09 May 2019
As ethical food and drink sales hit £8.2bn in 2018, it’s clear that more British consumers are keen to make ethical food choices
New research from Mintel reveals that British consumers are making choices based on their conscience than ever before, with the ethical foods market worth £8.2bn in 2018. This trend is set to continue with sales in 2019 expected to grow by 4% to £8.6bn.
83% of UK adults have said they’ve bought a food or drink item with some form of ethical certification, with 87% of over-55’s saying they were most likely to buy ethically-certified food or drink.
However, a barrier for some consumers is price with seven in ten of those researched saying that it was difficult to afford to buy ethically-certified food and drink when money was tight. A large group also said the number of ethical schemes was confusing, with six in ten adults finding it difficult to judge the difference between the different ethical food certification schemes.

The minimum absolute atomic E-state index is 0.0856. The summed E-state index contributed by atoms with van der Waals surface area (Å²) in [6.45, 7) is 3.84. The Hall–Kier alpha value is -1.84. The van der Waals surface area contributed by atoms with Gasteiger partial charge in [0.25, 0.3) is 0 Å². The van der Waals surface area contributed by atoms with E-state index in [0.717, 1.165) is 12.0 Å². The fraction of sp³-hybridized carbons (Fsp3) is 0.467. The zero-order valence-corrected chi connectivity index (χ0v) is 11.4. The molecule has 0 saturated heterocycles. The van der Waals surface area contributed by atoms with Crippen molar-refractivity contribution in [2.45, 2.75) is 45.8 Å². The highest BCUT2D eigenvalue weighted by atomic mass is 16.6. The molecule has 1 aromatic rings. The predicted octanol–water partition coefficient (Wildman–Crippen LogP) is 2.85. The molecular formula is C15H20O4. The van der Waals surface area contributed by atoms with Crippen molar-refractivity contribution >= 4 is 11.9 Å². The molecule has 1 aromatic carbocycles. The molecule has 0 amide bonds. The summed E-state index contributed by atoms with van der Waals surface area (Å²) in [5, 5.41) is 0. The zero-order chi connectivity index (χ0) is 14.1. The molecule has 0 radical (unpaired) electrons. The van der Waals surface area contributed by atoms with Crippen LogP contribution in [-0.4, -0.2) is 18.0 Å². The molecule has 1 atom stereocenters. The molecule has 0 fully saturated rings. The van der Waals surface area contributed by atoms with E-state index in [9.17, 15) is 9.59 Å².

Alice Baker, Mintel Research Analyst said:
“Ethical food and drink has enjoyed strong sales growth in recent years, but price poses a significant barrier to greater uptake. This makes it imperative for companies to demonstrate to consumers how they can shop ethically without breaking the bank and how ethical products can – in some cases – even be the financially-savvy option. Drawing attention more strongly to where standard own-label products have ethical certifications would allow retailers to demonstrate to shoppers that they can buy ethically and potentially save money too. Products using surplus produce, for example the ‘wonky veg’ boxes offered by various supermarkets, can also be presented as both a financially-savvy option and an ethical one to tackle food waste.”
Another interesting takeaway from the research is the consumer affinity towards brands that they believe share the same ethics as they do. Almost half (48%) of UK adults researched said they are loyal to brands that they believe share their ethics and values, with that figure rising to 56% when just the under-25’s are counted. A third of adults also said they stopped buying products from brands that have acted unethically, showing how important it is to many that brands are acting ethically.
To see the full research visit Mintel